I notice, on the one hand, how easily attention gets totally absorbed in the dramas and stories that it focuses on, like my imagination of the end times, and on the other hand, I can see how prone we humans are to denial in the face of certain realities.

I also notice that there is a common factor in every different experience, whether it is a wave of joy or a wave of fear, an expanded experience or a contracted one. That common factor is consciousness—the present-ness or presence of everything—the ever-present here-now, the awaring presence being and beholding it all. The content of consciousness is ever-changing, but the vastness itself (consciousness, intelligence-energy, unicity, no-thing-ness) is ever-present as everything and no-thing at all. And the more closely I tune into the actuality of this living reality instead of my conceptual maps of it, the more empty of solidity and the more open and spacious and subtle and unknowable and radiant and wondrous it is. The no-thing-ness IS the wonder, the radiance, the effervescence, the aliveness!

This body, this room, the furniture in this room, the image of the whole earth as seen from space, the story of Joan, the story of climate change, the story of the world, the stories told by geologists, by physicists, by biologists, by climate scientists…the stories told by astrologers and poets and mystics…the political stories, the economic stories, the celebrity stories, the endless stories in the daily news of human cruelty and human kindness, of despair and hope…the subatomic particles and the distant galaxies…all of this appears Here-Now in consciousness. It is made of consciousness. We never actually experience anything outside of, or other than, consciousness.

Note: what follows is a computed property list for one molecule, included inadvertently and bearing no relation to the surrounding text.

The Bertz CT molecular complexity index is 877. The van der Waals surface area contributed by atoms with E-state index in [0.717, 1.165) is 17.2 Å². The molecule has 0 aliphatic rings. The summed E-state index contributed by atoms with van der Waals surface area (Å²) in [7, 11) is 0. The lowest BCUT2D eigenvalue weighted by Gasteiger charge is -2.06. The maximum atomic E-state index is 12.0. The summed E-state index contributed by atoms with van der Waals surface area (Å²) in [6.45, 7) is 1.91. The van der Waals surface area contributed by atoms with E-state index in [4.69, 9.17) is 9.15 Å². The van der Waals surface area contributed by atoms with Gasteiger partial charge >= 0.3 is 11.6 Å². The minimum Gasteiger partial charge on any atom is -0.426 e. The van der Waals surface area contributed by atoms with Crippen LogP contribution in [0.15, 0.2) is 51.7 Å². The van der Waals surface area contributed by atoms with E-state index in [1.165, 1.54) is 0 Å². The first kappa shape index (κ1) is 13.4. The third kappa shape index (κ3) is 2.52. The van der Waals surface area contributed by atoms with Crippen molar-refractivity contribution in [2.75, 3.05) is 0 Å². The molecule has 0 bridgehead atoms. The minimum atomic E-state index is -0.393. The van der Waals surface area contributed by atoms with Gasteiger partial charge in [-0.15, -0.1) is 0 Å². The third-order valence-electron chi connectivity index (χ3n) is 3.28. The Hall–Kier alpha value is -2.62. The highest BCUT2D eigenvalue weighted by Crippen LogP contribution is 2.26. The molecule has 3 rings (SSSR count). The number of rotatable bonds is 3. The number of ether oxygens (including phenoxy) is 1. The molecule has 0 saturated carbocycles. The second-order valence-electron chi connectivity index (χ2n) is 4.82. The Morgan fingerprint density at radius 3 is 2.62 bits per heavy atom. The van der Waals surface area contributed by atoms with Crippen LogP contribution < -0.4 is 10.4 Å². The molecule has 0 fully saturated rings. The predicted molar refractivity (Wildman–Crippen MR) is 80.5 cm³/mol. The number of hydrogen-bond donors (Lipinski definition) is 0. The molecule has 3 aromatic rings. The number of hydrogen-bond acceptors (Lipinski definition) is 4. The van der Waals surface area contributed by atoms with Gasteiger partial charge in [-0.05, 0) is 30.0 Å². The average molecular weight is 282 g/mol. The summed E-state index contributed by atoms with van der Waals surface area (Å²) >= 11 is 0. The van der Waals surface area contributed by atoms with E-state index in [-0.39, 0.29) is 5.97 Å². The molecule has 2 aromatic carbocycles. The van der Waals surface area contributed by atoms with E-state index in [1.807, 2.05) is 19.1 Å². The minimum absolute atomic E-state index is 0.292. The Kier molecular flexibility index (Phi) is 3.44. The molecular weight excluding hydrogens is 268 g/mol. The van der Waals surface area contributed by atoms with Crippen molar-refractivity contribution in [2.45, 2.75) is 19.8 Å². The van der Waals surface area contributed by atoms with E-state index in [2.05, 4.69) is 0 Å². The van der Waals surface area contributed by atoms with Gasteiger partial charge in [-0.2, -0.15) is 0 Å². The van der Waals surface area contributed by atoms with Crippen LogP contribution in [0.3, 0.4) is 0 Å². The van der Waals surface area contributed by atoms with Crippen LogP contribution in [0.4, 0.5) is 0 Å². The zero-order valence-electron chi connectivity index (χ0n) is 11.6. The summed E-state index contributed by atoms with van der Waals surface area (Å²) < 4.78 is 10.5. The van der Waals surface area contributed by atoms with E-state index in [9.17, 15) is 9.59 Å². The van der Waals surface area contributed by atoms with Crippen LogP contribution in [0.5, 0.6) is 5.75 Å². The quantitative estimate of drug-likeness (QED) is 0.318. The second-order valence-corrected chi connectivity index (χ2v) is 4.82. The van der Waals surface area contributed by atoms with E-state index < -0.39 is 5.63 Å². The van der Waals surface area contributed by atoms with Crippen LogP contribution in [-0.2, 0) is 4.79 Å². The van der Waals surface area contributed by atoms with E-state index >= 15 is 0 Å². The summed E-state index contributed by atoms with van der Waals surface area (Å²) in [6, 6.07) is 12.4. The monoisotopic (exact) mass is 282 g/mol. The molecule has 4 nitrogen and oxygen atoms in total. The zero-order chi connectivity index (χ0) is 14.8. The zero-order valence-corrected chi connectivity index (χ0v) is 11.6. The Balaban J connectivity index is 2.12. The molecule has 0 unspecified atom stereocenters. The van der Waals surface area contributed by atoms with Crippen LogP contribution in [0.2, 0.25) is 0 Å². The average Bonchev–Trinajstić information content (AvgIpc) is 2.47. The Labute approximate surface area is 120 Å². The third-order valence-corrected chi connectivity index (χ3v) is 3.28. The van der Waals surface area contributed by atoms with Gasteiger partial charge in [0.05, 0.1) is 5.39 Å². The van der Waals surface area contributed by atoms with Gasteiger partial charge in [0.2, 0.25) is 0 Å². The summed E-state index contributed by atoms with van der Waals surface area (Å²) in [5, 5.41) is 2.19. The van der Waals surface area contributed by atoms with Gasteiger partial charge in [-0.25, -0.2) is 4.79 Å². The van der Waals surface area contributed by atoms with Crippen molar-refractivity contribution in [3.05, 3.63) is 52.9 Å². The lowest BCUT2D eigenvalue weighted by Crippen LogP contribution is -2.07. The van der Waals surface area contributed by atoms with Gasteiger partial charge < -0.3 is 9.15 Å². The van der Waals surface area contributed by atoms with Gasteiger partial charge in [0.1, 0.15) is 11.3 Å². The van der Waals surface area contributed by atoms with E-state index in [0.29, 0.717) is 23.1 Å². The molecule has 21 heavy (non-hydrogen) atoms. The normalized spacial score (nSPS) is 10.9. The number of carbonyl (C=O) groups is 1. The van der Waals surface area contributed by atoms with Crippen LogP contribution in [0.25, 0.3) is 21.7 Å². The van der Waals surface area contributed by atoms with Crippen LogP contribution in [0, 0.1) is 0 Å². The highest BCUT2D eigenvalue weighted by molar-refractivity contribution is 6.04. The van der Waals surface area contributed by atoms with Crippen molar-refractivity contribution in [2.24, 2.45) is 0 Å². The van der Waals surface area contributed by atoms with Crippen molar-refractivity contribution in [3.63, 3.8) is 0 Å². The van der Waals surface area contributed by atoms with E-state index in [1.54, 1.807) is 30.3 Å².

How real or substantial are the ever-changing forms that appear to persist, the stories, the maps, the way it all seems to be (if we don’t look too closely)? Or maybe a better question would be, what about all of that is real (if anything)?

To paraphrase a famous saying from Vedanta, the world is unreal, consciousness alone is real, consciousness is the world. As consciousness itself, the world is real. A mirage or a dream is real as a mirage or a dream. It’s a real experience. It’s not real as what it SEEMS to be. “The world” that we conceptualize, imagine, project, remember and believe in—the supposedly observer-independent world that we think exists outside of consciousness—that is illusory. The world that we actually experience is an ever-changing, vibrational dance of sensations, a waving movement of consciousness—and that is reality itself.

In recognizing this, we may still have our opinions about politics, economics, climate change and everything else—that’s all part of the dance—but we hold it all more lightly. We realize we don’t know how the universe “should” be or what “should” happen next or what will happen next—and in fact, we realize that nothing actually happens next, because there is only Now.